I'm sure everyone was dying for part 2, so here's my first blog of 2014! Hopefully by 2015, I will have completed all my blogging about this summer's trip!
After walking down the hill, we headed across the chain bridge to the other side of the Danube.
This is the Chain Bridge, named because it has chains.
It opened in 1849 as the first permanent bridge across the Danube in Budapest. (After living in Vienna, I have a really hard time calling the Danube the Danube, instead of the Donau.)
It was considered one of the world's greatest engineering feats at the time and is still recognized as important throughout Europe. It's made of cast iron. It was damaged during WWII but reopened again (obviously).
The lion does not look like he has a tongue. How unfortunate that he can't taste his food.
Here's Lilly and Nora's in the background.
The view in the other direction.
Looking back at the palace we had just left.
A statue. Of a man.
It's a Roman Catholic church named after King Stephen, the first king of Hungary. Apparently, until 1920 it was the 6th largest church in Hungary, but now it's the 3rd largest.
In other news, King Stephen's hand is in the reliquary. Unfortunately, I was unable to see his hand. Apparently it is incorruptible.
The Parliament building and the basilica are exactly the same height and nobody can build a building in Budapest that is higher than them.
Here we are standing in the shadow of the basilica.
We then headed down Andrassy Avenue, which is a famous street in Budapest.
Gyula Andrassy was the Prime Minister of Hungary at the time the street was built. He supported the building of the street.
The first subway station was built underneath this street and opened in the late 1800's.
The street was renamed 3 times during the Cold War era. It was Stalin Street beginning in 1950, then changed to the Avenue of Hungarian Youth in 1956 after an uprising. The communist government changed it the next year to the People's Republic Street. After the communists left Hungary, they restored the name to Andrassy Avenue in 1990.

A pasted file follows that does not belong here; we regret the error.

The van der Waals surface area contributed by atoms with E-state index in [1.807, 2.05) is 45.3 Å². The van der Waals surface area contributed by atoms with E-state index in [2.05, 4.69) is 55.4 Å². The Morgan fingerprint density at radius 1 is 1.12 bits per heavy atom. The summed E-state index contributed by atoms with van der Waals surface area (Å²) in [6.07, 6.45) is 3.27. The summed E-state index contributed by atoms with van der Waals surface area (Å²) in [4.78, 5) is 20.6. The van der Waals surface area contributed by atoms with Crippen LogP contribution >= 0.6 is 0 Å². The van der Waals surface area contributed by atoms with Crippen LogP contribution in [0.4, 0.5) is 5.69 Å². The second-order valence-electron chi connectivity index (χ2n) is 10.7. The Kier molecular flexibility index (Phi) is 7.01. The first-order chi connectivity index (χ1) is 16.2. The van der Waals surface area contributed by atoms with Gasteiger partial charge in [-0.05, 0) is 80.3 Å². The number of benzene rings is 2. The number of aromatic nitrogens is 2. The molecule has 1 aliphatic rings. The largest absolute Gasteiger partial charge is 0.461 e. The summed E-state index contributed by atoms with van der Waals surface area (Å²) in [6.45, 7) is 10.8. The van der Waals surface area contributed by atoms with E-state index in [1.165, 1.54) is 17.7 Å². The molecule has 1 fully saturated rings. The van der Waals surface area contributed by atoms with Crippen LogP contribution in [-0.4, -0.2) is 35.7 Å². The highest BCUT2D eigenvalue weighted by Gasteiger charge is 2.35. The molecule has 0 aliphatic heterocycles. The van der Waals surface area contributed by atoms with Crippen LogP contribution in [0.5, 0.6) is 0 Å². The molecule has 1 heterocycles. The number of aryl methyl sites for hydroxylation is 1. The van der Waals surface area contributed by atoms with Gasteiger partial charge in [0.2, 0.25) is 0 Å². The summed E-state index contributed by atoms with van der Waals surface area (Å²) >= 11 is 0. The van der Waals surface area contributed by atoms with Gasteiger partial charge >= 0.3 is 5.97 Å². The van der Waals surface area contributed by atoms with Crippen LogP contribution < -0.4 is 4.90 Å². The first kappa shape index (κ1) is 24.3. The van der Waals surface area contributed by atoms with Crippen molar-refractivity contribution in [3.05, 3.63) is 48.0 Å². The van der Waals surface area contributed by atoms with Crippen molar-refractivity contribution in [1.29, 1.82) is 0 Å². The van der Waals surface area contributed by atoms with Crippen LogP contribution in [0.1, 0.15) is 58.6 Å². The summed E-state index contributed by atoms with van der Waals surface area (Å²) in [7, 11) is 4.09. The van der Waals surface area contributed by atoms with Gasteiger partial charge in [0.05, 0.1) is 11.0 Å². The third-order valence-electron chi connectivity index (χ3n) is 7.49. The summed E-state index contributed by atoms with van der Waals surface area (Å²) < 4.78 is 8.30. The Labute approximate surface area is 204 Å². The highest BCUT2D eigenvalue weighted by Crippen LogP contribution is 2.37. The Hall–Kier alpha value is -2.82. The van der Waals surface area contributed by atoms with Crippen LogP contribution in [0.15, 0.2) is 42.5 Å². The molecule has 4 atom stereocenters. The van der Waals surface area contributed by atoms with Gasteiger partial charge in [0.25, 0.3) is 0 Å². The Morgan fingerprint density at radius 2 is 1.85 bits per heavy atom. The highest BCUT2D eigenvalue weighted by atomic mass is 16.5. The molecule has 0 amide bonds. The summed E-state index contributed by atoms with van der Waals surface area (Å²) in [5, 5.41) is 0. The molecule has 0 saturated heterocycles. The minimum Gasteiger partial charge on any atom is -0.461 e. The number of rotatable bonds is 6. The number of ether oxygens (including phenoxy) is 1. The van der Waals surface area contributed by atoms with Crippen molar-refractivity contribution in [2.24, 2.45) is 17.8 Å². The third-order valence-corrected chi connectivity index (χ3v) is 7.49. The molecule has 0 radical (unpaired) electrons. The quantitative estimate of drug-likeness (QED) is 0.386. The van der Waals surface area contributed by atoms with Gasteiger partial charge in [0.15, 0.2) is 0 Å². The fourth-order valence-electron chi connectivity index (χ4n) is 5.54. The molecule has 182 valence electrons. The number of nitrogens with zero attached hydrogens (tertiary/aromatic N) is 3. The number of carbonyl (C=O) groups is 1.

Lilly joined in.
Throughout our walk, I saw many different owls on the ground. By different, I mean they were exactly the same just in different locations.
There are statues of the 7 leaders of the tribes who founded Hungary, as well as other important men and women. It was built when Hungary was still part of the Austro-Hungarian Empire, so the 5 on the right were previously Hapsburgs: Ferdinand I, Leopold I, Charles III, Maria Theresa and Franz Joseph). The Habsburgs were replaced after it was damaged during WWII and rebuilt.
This is the left side. The men depicted are John Hunyadi, Matthias Corvinus, István Bocskay, Gabriel Bethlen, Imre Thököly, Francis II Rákóczi and Lajos Kossuth.
Stephen I of Hungary, Ladislaus I of Hungary, Coloman of Hungary, Andrew II of Hungary, Béla IV of Hungary, Charles I of Hungary and Louis I of Hungary.
If you'd like to, follow the links to the wikipedia pages of each person. There are too many to summarize in this blog.
You may be wondering why Adrienne was punching Anna in the face.
It's so that the picture below could be taken. It's amazing. The first attempt didn't work out and Adrienne's arm was broken up into many little tiny arms.
After completing our walk, we headed back to the house for dinner, where we ate an amazing stew and had crepes for desert. The pot of stew was enormous but between all the people (10 in all) we finished it. We then all chatted for a long time and headed to bed.